London, June 22 (IANS) British politicians made their final passionate pitch for votes on the last day of campaigning before the vote in the referendum to decide whether Britain remains or leaves the European Union (Brexit).
Prime Minister David Cameron, Labour Party leader Jeremy Corbyn and Liberal Democrats leader Tim Farron addressed rallies arguing Britain will be better off and safer with a ‘Remain’ vote in Thursday’s poll, BBC reported.
London Mayor Boris Johnson and UK Independence Party leader Nigel Farage with the ex-London mayor appealed to the people to “believe in our country”.
More than 46 million people are eligible to vote in the referendum on June 23 to decide Britain’s fate regarding the union. Britain joined the EU in January 1973.
Britons were asked to choose whether the country should stay in the EU or leave in the first vote on Britain’s links with Europe for more than 40 years.
It has been a campaign which BBC says was too close to call, but changed British politics in a number of ways.
The four-month campaign comes to a close on Wednesday, with campaigners making a last-minute appeal to undecided voters, emphasising their main arguments and encouraging their supporters to turn out to vote.
Cameron who appeared alongside former Prime Minister Sir John Major and former Labour Party leader Harriet Harman in Bristol, said the decision will be irreversible and there will no coming back if Britain votes to leave.
“If I had to sum up this entire campaign in a word, it would be that word ‘together’. I think together we are better able to face the challenges from terrorism and climate change, we are better able to grow our economies, better able to drive good trade deals… and I want us to get the good deals so we give better chances to everyone in our country.”
Cameron said he “did not believe there were any risks from staying” in the EU, saying the eurozone was beginning to recover economically and this would have an effect on levels of migration into Britain after an “abnormal period”.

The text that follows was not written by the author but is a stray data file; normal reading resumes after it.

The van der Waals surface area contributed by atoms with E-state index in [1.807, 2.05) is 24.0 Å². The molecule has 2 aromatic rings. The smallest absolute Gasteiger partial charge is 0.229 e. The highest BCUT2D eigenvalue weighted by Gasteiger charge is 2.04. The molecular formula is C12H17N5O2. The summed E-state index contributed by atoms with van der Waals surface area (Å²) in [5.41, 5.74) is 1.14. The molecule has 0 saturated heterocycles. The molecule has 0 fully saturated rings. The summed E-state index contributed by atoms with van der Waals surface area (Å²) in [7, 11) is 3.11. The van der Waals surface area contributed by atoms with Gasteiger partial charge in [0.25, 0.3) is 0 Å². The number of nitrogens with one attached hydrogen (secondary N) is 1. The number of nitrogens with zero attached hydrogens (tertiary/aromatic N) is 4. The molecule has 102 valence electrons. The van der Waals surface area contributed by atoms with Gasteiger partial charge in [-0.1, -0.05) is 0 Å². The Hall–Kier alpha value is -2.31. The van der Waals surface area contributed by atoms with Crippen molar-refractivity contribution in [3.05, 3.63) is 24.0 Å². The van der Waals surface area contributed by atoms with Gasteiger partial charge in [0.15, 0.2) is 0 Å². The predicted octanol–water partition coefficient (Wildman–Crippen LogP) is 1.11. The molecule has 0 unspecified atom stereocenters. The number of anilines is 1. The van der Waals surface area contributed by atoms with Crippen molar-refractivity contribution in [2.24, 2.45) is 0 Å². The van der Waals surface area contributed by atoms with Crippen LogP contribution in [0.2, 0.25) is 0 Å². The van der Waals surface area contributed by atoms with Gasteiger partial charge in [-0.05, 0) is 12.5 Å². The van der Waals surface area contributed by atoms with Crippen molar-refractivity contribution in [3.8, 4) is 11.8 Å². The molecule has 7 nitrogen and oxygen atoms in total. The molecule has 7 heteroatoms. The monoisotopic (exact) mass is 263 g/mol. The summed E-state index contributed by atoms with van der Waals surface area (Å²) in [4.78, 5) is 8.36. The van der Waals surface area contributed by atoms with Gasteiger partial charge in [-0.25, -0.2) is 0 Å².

Characterising Leave supporters as “gravediggers of our prosperity”, Sir John Major said leaving the EU was “no solution” to large-scale population movements around the world and may result in a “broken Britain with less importance and less influence in the world”.
Boris Johnson and other Leave campaigners said only a vote to leave the EU could give Britain the freedom it needs to set its own course, rejecting the economic forecasts suggesting the country would face a downturn following Brexit.
Johnson, the former mayor of London, urged people to “believe in our country” and seize the moment.
“It’s time to speak up for democracy, and hundreds of millions of people around Europe agree with us. It’s time to break away from the failing and dysfunctional EU system.
UKIP leader Nigel Farage said it had been a “long, lonely road” for him and his party — which has campaigned for EU exit for more than 20 years — and he believed his party’s supporters would “crawl over broken glass” to vote for Brexit.
Corbyn told his supporters that “leaving the EU would hurt our economy — which would mean fewer jobs and less money for our NHS and other vital public services”.
Provisional figures released by the Electoral Commission on Tuesday suggest 46,499,537 people are eligible to vote in the referendum — a record number for Britain-wide poll.
The Guardian in its editorial pitching for staying in the EU said: “A better world means working across borders, not sheltering behind them. Cutting yourself off solves nothing. That, fundamentally, is why Britain should vote to remain in the club that represents the most advanced form of cross-border cooperation that the world has ever seen.”
“Britain was formed and shaped by Europe. And we are — in historical as well as cultural, geographical and trading terms — a European nation… Within the borders of the European Union, there has been no war at all. This has not been an accident. To turn our back on that is unworthy of our traditions,” the editorial said.
At least nine MPs are yet to declare which way they will vote in Thursday’s referendum, — while nearly three-quarters are voting to remain.
Sales of currency since the weekend have surged 74 per cent compared to the same period last year, as those going abroad rush to get cash and lock in exchange rates ahead of the referendum.
Meanwhile, Buckingham Palace was on Wednesday forced to insist that Queen Elizabeth II did not take part in politics after two of Britain’s big selling newspapers brought the monarch into the Brexit discussion.
On the eve of the polling day in the British referendum on EU membership, both the Daily Express and the country’s top selling tabloid, the Sun, said the monarch was quizzing her dinner guests about the benefits of the EU.
The Daily Express carried the headline “Queen issues EU challenge to dinner guests: Give me three ‘good reasons’ to stay in the EU’.”
Meanwhile, more than 1,280 executives, including directors from 51 companies of the FTSE 100, Britain’s benchmark stock market gauge, signed a letter published in the London Times newspaper, backing Britain’s membership of the EU.
The Remain campaign said the letter showed “unprecedented” support from across business and finance.
Most of the polling organisations continued to report that the outcome result of the EU debate was too close to call.